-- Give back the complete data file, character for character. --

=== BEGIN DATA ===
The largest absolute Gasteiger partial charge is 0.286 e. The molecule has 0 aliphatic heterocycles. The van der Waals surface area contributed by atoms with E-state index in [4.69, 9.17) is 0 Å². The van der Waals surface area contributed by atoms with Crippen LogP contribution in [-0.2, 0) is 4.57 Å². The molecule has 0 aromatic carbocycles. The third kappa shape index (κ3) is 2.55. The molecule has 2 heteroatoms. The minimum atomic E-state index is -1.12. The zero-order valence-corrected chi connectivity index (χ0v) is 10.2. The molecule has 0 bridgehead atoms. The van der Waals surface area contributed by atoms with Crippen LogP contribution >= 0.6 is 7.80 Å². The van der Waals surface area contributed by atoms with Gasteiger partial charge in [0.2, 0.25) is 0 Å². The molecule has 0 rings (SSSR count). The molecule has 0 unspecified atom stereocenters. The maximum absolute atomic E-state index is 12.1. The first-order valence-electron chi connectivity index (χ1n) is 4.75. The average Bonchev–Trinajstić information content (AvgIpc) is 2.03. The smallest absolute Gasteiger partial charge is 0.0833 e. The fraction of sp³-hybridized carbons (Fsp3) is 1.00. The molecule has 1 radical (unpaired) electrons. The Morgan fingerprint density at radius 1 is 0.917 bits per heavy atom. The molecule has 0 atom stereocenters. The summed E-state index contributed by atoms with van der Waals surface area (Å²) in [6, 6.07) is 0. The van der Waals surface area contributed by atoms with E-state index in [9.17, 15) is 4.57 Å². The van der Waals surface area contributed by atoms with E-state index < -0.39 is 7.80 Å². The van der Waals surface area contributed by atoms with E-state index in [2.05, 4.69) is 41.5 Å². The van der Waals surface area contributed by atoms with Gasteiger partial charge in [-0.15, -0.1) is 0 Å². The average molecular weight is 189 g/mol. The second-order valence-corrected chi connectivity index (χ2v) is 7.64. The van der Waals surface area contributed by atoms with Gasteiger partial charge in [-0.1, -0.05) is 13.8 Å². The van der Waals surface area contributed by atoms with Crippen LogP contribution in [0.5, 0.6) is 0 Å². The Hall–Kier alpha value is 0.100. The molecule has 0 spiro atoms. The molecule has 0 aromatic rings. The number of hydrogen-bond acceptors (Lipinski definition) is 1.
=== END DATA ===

The largest absolute Gasteiger partial charge is 0.286 e. The molecule has 0 aliphatic heterocycles. The van der Waals surface area contributed by atoms with E-state index in [4.69, 9.17) is 0 Å². The van der Waals surface area contributed by atoms with Crippen LogP contribution in [-0.2, 0) is 4.57 Å². The molecule has 0 aromatic carbocycles. The third kappa shape index (κ3) is 2.55. The molecule has 2 heteroatoms. The minimum atomic E-state index is -1.12. The zero-order valence-corrected chi connectivity index (χ0v) is 10.2. The molecule has 0 bridgehead atoms. The van der Waals surface area contributed by atoms with Crippen LogP contribution >= 0.6 is 7.80 Å². The van der Waals surface area contributed by atoms with Gasteiger partial charge in [0.2, 0.25) is 0 Å². The molecule has 0 rings (SSSR count). The molecule has 0 unspecified atom stereocenters. The maximum absolute atomic E-state index is 12.1. The first-order valence-electron chi connectivity index (χ1n) is 4.75. The average Bonchev–Trinajstić information content (AvgIpc) is 2.03. The smallest absolute Gasteiger partial charge is 0.0833 e. The fraction of sp³-hybridized carbons (Fsp3) is 1.00. The molecule has 1 radical (unpaired) electrons. The Morgan fingerprint density at radius 1 is 0.917 bits per heavy atom. The molecule has 0 atom stereocenters. The summed E-state index contributed by atoms with van der Waals surface area (Å²) in [6, 6.07) is 0. The van der Waals surface area contributed by atoms with E-state index in [9.17, 15) is 4.57 Å². The van der Waals surface area contributed by atoms with E-state index < -0.39 is 7.80 Å². The van der Waals surface area contributed by atoms with E-state index in [2.05, 4.69) is 41.5 Å². The van der Waals surface area contributed by atoms with Gasteiger partial charge in [-0.15, -0.1) is 0 Å². The average molecular weight is 189 g/mol. The second-order valence-corrected chi connectivity index (χ2v) is 7.64. The van der Waals surface area contributed by atoms with Gasteiger partial charge in [-0.1, -0.05) is 13.8 Å². The van der Waals surface area contributed by atoms with Crippen LogP contribution in [0.5, 0.6) is 0 Å². The Hall–Kier alpha value is 0.100. The molecule has 0 spiro atoms. The molecule has 0 aromatic rings. The number of hydrogen-bond acceptors (Lipinski definition) is 1.